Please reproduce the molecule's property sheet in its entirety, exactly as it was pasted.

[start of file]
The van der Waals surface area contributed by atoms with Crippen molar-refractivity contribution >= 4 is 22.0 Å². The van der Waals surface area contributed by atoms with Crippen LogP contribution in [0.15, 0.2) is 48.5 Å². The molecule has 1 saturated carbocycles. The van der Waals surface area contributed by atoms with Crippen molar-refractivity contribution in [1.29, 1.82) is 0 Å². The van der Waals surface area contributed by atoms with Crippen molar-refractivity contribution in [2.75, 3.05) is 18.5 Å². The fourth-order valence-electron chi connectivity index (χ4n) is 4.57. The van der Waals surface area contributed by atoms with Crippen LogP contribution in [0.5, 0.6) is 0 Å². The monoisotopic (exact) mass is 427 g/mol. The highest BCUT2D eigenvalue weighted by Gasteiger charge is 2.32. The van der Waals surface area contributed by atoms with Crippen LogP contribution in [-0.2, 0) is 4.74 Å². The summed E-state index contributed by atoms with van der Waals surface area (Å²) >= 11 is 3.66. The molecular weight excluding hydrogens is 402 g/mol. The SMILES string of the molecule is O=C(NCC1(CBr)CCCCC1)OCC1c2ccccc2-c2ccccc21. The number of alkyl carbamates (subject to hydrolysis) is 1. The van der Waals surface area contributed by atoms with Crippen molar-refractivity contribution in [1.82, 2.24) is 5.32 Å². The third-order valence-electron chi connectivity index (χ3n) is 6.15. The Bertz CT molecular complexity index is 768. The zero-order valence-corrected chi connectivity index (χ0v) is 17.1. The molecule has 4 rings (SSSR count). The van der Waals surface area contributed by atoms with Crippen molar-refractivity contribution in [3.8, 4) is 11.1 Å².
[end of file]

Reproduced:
The van der Waals surface area contributed by atoms with Crippen molar-refractivity contribution >= 4 is 22.0 Å². The van der Waals surface area contributed by atoms with Crippen LogP contribution in [0.15, 0.2) is 48.5 Å². The molecule has 1 saturated carbocycles. The van der Waals surface area contributed by atoms with Crippen molar-refractivity contribution in [1.29, 1.82) is 0 Å². The van der Waals surface area contributed by atoms with Crippen molar-refractivity contribution in [2.75, 3.05) is 18.5 Å². The fourth-order valence-electron chi connectivity index (χ4n) is 4.57. The van der Waals surface area contributed by atoms with Crippen LogP contribution in [0.5, 0.6) is 0 Å². The monoisotopic (exact) mass is 427 g/mol. The highest BCUT2D eigenvalue weighted by Gasteiger charge is 2.32. The van der Waals surface area contributed by atoms with Crippen LogP contribution in [-0.2, 0) is 4.74 Å². The summed E-state index contributed by atoms with van der Waals surface area (Å²) >= 11 is 3.66. The molecular weight excluding hydrogens is 402 g/mol. The SMILES string of the molecule is O=C(NCC1(CBr)CCCCC1)OCC1c2ccccc2-c2ccccc21. The number of alkyl carbamates (subject to hydrolysis) is 1. The van der Waals surface area contributed by atoms with Crippen molar-refractivity contribution in [1.82, 2.24) is 5.32 Å². The third-order valence-electron chi connectivity index (χ3n) is 6.15. The Bertz CT molecular complexity index is 768. The zero-order valence-corrected chi connectivity index (χ0v) is 17.1. The molecule has 4 rings (SSSR count). The van der Waals surface area contributed by atoms with Crippen molar-refractivity contribution in [3.8, 4) is 11.1 Å².